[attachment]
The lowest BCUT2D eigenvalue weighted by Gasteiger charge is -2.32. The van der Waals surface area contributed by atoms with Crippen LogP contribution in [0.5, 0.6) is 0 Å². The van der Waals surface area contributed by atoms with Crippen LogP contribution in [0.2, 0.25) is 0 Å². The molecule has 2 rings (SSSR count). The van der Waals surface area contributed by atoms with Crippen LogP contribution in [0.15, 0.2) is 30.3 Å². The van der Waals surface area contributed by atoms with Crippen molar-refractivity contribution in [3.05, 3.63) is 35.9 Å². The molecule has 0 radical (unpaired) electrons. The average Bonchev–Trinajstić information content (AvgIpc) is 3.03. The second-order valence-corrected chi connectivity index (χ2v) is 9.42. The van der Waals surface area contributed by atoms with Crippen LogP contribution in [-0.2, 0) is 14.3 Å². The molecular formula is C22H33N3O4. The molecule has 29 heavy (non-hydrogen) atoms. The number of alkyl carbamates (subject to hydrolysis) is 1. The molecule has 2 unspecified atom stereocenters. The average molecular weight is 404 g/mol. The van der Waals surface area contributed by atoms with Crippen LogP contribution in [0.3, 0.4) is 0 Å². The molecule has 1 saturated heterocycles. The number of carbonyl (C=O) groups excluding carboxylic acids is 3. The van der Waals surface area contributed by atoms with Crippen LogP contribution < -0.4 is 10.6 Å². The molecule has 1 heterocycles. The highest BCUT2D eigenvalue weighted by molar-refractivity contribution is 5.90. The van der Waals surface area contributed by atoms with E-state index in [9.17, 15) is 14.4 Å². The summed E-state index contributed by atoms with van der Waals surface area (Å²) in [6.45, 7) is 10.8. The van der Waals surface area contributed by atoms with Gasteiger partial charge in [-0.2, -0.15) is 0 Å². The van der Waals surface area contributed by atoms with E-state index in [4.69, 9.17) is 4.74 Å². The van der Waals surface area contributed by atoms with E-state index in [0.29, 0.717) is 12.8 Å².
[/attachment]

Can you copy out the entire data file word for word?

The lowest BCUT2D eigenvalue weighted by Gasteiger charge is -2.32. The van der Waals surface area contributed by atoms with Crippen LogP contribution in [0.5, 0.6) is 0 Å². The van der Waals surface area contributed by atoms with Crippen LogP contribution in [0.2, 0.25) is 0 Å². The molecule has 2 rings (SSSR count). The van der Waals surface area contributed by atoms with Crippen LogP contribution in [0.15, 0.2) is 30.3 Å². The van der Waals surface area contributed by atoms with Crippen molar-refractivity contribution in [3.05, 3.63) is 35.9 Å². The molecule has 0 radical (unpaired) electrons. The average Bonchev–Trinajstić information content (AvgIpc) is 3.03. The second-order valence-corrected chi connectivity index (χ2v) is 9.42. The van der Waals surface area contributed by atoms with Crippen LogP contribution in [-0.2, 0) is 14.3 Å². The molecular formula is C22H33N3O4. The molecule has 29 heavy (non-hydrogen) atoms. The number of alkyl carbamates (subject to hydrolysis) is 1. The molecule has 2 unspecified atom stereocenters. The average molecular weight is 404 g/mol. The van der Waals surface area contributed by atoms with Crippen LogP contribution in [0.3, 0.4) is 0 Å². The molecule has 1 saturated heterocycles. The number of carbonyl (C=O) groups excluding carboxylic acids is 3. The van der Waals surface area contributed by atoms with Crippen LogP contribution < -0.4 is 10.6 Å². The molecule has 1 heterocycles. The highest BCUT2D eigenvalue weighted by molar-refractivity contribution is 5.90. The van der Waals surface area contributed by atoms with E-state index in [9.17, 15) is 14.4 Å². The summed E-state index contributed by atoms with van der Waals surface area (Å²) in [6.45, 7) is 10.8. The van der Waals surface area contributed by atoms with Gasteiger partial charge in [-0.2, -0.15) is 0 Å². The van der Waals surface area contributed by atoms with E-state index in [4.69, 9.17) is 4.74 Å². The van der Waals surface area contributed by atoms with E-state index in [0.29, 0.717) is 12.8 Å².